Sprint Nextel's (NYSE:S) major announcement last week during the Consumer Electronics Show was that it will launch its first Microsoft (NASDAQ:MSFT) Windows Phone 8 smartphones by the summer from HTC and Samsung. Left off that list was Windows Phone's biggest supporter, Nokia (NYSE:NOK)--and that seems to be the way it will stay for a while.
"We selected partners that have strong CDMA and Sprint roots for our first Windows Phone 8 products," Sprint spokesman Mark Elliott told FierceWireless. He declined to comment on whether Sprint will eventually launch Nokia's Lumia Windows Phones.
Nokia, meanwhile, seems content to not go after a partnership with Sprint for the moment. Chris Weber, Nokia's executive vice president of sales and marketing, told FierceWireless that the company is focused on building its existing relationships with U.S. carriers Verizon Wireless (NYSE:VZ), AT&T Mobility (NYSE:T) and T-Mobile USA, rather than on expanding to more carriers.
"We constantly evaluate, in the U.S. market or whatever market, what partners we're with," he said. "Right now our focus is really on broadening the portfolio with AT&T, Verizon and T-Mobile." Weber said Nokia's goal for 2013 is to have high-end, mid-range and low-end Lumia devices at all of its carrier partners.
Nokia declined to comment beyond Weber's remarks.
In one sense, the estrangement of Nokia and Sprint is understandable. Nokia phones have not recently been sold by Sprint, whereas T-Mobile and AT&T (and to a lesser extent Verizon) have sold Nokia phones previously. Further, AT&T and T-Mobile were early supporters of Microsoft's Windows Phone platform.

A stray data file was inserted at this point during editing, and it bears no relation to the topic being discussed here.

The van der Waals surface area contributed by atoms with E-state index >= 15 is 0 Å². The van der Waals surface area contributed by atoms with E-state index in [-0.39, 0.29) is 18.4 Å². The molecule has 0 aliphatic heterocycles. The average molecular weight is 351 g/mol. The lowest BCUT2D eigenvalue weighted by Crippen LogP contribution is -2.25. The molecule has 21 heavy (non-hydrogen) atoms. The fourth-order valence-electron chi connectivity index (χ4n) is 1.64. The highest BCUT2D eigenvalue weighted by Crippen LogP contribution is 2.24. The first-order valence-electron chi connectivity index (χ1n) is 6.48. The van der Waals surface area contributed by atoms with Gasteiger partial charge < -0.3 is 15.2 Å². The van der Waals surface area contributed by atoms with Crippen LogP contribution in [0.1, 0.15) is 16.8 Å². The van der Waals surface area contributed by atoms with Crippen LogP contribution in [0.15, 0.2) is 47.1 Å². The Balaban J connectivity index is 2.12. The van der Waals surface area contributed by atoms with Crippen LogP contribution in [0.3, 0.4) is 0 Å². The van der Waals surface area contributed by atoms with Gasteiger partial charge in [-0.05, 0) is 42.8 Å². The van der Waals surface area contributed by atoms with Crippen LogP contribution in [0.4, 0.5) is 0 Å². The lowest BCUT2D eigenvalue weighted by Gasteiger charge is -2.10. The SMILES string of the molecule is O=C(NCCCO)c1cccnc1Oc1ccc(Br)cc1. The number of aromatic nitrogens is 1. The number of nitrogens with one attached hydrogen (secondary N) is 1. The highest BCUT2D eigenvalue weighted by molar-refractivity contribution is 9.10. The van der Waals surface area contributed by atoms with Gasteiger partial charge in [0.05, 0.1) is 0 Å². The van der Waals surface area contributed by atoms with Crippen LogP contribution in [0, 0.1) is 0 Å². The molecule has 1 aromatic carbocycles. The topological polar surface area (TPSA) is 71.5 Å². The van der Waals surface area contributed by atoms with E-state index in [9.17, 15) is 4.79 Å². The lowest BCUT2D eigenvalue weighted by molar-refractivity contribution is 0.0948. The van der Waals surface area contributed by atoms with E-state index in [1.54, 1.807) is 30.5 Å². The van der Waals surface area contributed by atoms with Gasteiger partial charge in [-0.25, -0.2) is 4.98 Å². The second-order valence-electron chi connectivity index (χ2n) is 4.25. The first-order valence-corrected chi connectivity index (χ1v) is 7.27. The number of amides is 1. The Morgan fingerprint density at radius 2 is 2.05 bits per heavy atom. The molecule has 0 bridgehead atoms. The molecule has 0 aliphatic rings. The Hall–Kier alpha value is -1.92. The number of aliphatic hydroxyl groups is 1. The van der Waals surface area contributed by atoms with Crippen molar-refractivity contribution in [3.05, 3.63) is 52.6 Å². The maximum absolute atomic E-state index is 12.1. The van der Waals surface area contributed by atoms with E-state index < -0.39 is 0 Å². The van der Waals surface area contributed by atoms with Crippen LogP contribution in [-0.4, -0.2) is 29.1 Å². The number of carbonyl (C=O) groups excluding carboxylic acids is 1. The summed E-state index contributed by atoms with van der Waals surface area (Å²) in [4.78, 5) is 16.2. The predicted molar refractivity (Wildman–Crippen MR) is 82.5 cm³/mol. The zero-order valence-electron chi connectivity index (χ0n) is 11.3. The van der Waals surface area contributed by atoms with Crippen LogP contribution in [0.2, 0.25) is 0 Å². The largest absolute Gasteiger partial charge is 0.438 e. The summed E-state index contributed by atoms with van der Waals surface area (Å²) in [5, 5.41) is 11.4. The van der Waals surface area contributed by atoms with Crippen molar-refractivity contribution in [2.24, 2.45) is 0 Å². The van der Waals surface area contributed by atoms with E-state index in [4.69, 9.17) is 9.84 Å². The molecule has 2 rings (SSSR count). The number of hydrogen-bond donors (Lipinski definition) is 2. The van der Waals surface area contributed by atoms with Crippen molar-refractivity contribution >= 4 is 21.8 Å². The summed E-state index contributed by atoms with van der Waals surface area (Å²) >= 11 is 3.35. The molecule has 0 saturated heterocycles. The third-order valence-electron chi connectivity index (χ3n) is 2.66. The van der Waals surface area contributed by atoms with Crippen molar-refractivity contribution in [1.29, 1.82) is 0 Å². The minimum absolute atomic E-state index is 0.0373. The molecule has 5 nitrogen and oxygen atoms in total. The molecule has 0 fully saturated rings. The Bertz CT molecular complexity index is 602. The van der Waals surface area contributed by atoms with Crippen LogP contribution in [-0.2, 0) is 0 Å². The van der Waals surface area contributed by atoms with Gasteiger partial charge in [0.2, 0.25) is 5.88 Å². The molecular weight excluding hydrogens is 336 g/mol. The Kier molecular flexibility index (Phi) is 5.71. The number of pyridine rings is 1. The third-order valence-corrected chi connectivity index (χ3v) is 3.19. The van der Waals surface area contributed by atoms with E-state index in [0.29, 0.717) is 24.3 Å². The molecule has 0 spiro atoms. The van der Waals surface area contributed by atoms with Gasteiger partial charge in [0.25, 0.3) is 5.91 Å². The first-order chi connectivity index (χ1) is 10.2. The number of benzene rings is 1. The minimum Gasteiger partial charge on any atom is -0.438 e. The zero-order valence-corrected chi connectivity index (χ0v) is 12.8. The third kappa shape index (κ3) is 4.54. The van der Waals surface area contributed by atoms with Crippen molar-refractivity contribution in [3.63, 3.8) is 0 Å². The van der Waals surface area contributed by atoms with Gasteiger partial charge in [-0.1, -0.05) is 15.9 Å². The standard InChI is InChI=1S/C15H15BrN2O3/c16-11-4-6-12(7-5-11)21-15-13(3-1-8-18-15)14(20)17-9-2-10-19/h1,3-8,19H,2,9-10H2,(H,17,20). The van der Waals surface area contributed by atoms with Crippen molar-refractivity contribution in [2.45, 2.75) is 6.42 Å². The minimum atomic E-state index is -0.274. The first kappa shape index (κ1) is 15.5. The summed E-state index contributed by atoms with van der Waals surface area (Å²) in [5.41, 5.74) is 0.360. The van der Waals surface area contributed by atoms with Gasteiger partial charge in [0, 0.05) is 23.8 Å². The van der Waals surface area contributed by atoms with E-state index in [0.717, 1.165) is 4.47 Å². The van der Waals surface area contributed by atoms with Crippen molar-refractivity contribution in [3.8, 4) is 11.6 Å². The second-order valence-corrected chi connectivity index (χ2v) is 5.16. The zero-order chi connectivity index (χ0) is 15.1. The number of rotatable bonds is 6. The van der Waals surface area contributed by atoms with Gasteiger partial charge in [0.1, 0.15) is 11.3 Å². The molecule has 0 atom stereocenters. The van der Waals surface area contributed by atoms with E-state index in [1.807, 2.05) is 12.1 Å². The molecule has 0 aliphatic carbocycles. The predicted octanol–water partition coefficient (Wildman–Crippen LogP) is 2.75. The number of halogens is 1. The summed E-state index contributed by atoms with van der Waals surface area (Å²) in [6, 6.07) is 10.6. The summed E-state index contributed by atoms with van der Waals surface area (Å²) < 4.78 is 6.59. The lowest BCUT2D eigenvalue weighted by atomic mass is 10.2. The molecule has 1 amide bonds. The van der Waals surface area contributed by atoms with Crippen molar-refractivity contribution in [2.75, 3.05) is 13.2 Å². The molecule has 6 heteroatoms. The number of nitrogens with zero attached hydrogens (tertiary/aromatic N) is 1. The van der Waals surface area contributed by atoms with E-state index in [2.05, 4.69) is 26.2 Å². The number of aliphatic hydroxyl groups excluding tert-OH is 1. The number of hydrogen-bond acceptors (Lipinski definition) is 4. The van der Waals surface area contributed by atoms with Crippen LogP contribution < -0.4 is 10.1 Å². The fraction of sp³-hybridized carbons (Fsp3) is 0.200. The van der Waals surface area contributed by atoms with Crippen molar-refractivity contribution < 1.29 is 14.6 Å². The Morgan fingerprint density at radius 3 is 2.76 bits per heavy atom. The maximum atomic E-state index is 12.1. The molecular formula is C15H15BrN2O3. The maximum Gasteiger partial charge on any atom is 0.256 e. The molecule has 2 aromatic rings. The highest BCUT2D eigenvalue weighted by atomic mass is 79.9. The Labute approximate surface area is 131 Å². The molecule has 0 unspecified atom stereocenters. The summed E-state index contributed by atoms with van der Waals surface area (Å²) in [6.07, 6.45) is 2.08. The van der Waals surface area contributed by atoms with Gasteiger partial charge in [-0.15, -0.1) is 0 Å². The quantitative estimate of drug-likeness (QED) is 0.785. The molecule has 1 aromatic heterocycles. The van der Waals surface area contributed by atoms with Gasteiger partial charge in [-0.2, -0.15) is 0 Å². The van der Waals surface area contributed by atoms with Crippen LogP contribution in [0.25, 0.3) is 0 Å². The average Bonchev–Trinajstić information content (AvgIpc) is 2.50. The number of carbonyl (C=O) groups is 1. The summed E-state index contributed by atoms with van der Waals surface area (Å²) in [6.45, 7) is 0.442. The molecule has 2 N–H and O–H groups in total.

"Nokia had a fairly contentious relationship with most U.S. operators, even ones considered partners," Strategy Analytics analyst Kevin Burden said, explaining Nokia's decision to repair relationships with old partners. "Part of that is working with them and not their competitors."
Still, Burden said he was somewhat surprised Sprint was not making a harder push to be Nokia's partner. That said, he noted that perhaps Sprint is waiting for upgraded hardware from Nokia, and is content to get newer Windows Phone devices from HTC and Samsung. "I think there's always the potential that Sprint and Nokia end up working together," he said. "The potential is greater when there's newer models coming out from Nokia."
Current Analysis Avi Greengart agreed with Burden's take on why Nokia is partnering with its established U.S. carrier partners. "If Nokia has a major comeback, absolutely they'll end up partnering [with Sprint]," he said. "I think Nokia is being very deliberate," he said, noting that Sprint has a multibillion-dollar commitment to sell Apple's (NASDAQ:AAPL) iPhone.
Nokia's Weber: We'll focus on imaging, location in 2013
Sprint to launch HTC, Samsung Windows Phones by the summer
Microsoft aims to spread Windows Phone to Tier 2 U.S. carriers
Nokia's Elop hints at more Lumia Windows Phones from Verizon